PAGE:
Weimar's name a history mystery

By: Nancy Hagman, Colfax Record Correspondent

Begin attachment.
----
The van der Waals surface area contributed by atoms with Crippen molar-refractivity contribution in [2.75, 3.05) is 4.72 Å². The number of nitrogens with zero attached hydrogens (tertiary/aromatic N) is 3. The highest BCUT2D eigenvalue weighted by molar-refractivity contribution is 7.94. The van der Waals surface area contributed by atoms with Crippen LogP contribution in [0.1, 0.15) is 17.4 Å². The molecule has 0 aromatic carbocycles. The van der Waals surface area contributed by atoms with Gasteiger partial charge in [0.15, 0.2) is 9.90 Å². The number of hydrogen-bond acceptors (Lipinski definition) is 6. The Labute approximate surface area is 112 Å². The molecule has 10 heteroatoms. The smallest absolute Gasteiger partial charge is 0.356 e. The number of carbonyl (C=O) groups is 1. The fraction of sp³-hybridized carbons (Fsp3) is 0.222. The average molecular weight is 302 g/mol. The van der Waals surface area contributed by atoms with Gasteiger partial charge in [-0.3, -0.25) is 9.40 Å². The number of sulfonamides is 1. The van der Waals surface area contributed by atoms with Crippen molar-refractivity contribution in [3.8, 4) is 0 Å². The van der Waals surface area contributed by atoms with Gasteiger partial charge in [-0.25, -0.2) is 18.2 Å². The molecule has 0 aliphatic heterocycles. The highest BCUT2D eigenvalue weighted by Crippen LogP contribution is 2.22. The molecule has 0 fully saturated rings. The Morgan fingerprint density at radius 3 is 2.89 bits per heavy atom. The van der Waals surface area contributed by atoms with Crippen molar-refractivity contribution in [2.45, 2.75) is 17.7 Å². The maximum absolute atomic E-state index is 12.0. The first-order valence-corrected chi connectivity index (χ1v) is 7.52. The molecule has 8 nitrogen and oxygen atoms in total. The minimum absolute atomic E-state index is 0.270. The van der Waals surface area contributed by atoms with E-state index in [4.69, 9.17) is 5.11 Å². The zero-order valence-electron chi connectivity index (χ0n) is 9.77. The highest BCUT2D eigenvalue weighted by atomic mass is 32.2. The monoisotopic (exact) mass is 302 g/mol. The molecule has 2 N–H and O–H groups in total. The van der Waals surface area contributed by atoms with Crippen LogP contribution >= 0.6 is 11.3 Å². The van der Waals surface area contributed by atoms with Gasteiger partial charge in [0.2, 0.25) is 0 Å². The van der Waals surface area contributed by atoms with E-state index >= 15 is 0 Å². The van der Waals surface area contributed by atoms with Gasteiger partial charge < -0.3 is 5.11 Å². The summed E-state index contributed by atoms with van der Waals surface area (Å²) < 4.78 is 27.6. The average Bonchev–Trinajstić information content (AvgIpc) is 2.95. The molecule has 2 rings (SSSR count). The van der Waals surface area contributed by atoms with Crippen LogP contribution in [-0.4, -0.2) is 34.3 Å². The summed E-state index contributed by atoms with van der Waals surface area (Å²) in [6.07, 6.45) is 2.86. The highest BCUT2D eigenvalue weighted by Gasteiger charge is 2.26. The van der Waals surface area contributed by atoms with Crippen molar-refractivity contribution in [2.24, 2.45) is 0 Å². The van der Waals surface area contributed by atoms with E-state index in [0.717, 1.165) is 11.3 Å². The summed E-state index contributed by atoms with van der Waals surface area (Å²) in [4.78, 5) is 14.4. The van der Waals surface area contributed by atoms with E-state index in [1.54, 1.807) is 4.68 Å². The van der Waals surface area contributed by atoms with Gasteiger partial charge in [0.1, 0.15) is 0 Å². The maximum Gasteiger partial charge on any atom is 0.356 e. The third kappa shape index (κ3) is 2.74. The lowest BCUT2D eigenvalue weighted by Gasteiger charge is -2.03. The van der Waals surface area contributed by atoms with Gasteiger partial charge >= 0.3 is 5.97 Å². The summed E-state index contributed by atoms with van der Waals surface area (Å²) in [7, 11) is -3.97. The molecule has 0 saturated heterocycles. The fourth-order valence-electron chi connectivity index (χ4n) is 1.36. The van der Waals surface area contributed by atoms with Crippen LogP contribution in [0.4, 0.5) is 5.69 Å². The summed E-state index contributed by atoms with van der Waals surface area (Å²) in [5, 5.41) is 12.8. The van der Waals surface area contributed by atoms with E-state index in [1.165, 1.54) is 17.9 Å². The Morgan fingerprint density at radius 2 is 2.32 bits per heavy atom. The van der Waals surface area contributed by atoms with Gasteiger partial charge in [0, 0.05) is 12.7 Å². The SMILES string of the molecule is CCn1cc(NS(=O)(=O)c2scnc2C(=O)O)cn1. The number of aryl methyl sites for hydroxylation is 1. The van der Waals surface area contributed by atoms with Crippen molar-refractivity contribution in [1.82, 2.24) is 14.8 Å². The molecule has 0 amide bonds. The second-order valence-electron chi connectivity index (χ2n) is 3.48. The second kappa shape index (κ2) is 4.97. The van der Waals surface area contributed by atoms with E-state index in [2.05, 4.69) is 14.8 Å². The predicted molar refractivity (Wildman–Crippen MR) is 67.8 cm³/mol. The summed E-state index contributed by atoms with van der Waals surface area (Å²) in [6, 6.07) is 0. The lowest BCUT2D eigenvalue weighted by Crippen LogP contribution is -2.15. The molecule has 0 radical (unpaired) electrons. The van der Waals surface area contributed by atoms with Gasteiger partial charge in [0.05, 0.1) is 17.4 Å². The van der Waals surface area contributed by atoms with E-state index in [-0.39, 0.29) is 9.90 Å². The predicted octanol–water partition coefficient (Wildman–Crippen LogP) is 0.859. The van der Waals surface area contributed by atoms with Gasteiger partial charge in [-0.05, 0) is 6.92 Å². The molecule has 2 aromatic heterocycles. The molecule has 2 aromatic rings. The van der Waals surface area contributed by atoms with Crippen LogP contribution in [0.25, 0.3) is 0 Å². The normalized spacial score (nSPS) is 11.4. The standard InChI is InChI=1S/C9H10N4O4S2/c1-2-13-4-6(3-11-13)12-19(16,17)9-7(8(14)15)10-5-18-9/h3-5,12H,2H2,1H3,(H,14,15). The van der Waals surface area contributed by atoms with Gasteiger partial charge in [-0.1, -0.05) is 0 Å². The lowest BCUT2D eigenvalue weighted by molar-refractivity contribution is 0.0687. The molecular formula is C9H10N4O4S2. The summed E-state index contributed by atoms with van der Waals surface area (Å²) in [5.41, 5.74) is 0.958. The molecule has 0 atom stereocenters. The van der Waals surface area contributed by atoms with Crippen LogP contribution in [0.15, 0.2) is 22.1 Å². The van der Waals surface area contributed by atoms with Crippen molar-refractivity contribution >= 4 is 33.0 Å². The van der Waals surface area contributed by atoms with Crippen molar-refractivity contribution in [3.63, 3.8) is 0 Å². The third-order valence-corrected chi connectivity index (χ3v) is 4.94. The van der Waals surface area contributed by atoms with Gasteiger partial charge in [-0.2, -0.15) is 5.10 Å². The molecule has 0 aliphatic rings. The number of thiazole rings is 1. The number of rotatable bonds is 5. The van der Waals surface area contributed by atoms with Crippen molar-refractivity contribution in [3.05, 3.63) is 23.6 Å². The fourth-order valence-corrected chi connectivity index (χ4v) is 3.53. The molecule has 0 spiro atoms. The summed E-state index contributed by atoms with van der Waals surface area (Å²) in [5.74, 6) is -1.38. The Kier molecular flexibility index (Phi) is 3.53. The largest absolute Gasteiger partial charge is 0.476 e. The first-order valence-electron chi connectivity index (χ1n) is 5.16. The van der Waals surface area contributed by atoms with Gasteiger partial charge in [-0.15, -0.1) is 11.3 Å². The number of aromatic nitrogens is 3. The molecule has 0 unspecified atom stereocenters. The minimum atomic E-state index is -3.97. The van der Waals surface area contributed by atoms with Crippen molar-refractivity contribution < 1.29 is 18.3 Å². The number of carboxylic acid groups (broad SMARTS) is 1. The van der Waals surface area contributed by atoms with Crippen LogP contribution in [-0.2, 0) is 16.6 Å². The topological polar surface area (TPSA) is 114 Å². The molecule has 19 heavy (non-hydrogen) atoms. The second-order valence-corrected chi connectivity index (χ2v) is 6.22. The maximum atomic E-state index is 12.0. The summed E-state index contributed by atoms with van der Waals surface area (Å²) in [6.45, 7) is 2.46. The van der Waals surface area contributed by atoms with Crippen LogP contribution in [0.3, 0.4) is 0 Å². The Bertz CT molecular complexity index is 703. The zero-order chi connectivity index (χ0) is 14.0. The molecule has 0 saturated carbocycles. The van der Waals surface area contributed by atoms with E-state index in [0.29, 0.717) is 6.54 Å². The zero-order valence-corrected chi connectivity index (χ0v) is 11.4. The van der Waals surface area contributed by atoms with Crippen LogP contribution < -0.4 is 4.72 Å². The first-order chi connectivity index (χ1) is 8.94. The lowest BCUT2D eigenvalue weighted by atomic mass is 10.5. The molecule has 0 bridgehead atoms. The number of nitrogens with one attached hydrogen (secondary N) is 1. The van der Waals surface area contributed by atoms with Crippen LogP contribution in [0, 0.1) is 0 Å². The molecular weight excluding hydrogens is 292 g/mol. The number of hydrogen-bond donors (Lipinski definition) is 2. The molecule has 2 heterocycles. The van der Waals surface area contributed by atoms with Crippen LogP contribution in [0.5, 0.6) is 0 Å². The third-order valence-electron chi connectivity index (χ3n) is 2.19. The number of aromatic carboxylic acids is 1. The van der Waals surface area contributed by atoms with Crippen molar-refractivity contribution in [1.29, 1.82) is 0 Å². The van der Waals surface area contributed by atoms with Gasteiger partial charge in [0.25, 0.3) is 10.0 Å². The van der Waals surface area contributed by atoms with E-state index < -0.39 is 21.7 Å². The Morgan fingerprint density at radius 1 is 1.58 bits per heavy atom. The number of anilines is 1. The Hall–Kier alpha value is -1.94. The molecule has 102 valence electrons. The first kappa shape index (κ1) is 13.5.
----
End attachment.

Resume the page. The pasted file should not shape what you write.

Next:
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A fair amount of history depends on whom you want to believe. This is a tale of two stories ? apologies to Mr. Dickens. Nestled in the Sierra foothills, partway between Colfax and Auburn, is a little hamlet. Some will tell you it is named after a man whom the indigenous people called ?Weyma.? He was the headman of all the native peoples of the region at the time the gold-seeking Argonauts invaded these woodlands. Evidence of numerous Native American villages has been identified within a two-mile radius of the Country Store near the Paoli Lane exit off Interstate 80. The 1898 topographical map calls the area below the store Indian Valley. The Paoli Lane exit is named after Frank J. Paoli who was Placer County Supervisor from 1947-72. Enter the pioneers, particularly George Geisendorfer, in 1850. A vintner from Germany, he knew the area would be perfect for growing grapes. He planted his vineyards and built a processing house and distillery for wine and brandy. On the second floor of that building, he had a hall that housed many festive events through the years. Geisendorfer also knew a school was needed. To initiate the schoolhouse and provide for other settlers, he erected a steam-driven sawmill to produce planks and shingles. He named the lumberyard New England Mills and soon the school and entire region was referred to by that identification. At first, the area was too small to qualify for its own postal station. Mail was delivered from the Colfax post office three times a week with the butcher?s deliveries. In 1885, the vicinity had enough population to warrant its own station; however, federal officials said the New England Mills name was too long for a postal station. According to Geisendorfer family descendants, it was George Geisendorfer who chose to name the station Weimar, after the town and region of his birth in Germany. The whole area took on the name, but all the locals pronounce it after the famous Maidu headman. The old one-room New England Mills schoolhouse, which served the children of the area into the early 1920s, was replaced by a two-room tile structure that was destroyed by fire in 1948. Like most of Weimar's other oldest remaining structures, the Geisendorfer winery was demolished in 1956 to make way for I-80. In 1919, Dr. Robert Peers assisted 13 counties in founding a tuberculosis sanatorium in Weimar. As the treatment of that dreaded disease became successful, the installation was converted to a general medical clinic. Under then California Governor Reagan, during the early 1970s, major funding cuts were made to public hospitals. Jim Henry, once Colfax Mayor and Placer County Supervisor (1973-80), and a 15-county board of directors attempted, unsuccessfully, to save the center. After the Vietnam War, a humanitarian organization used the facility to shelter displaced refugees, informally naming it Hope Village. A few years later, it became the campus of the 457-acre Weimar Institute, which continues to offer nutrition and education programs based on the tenets of the Seventh-day Adventist Church.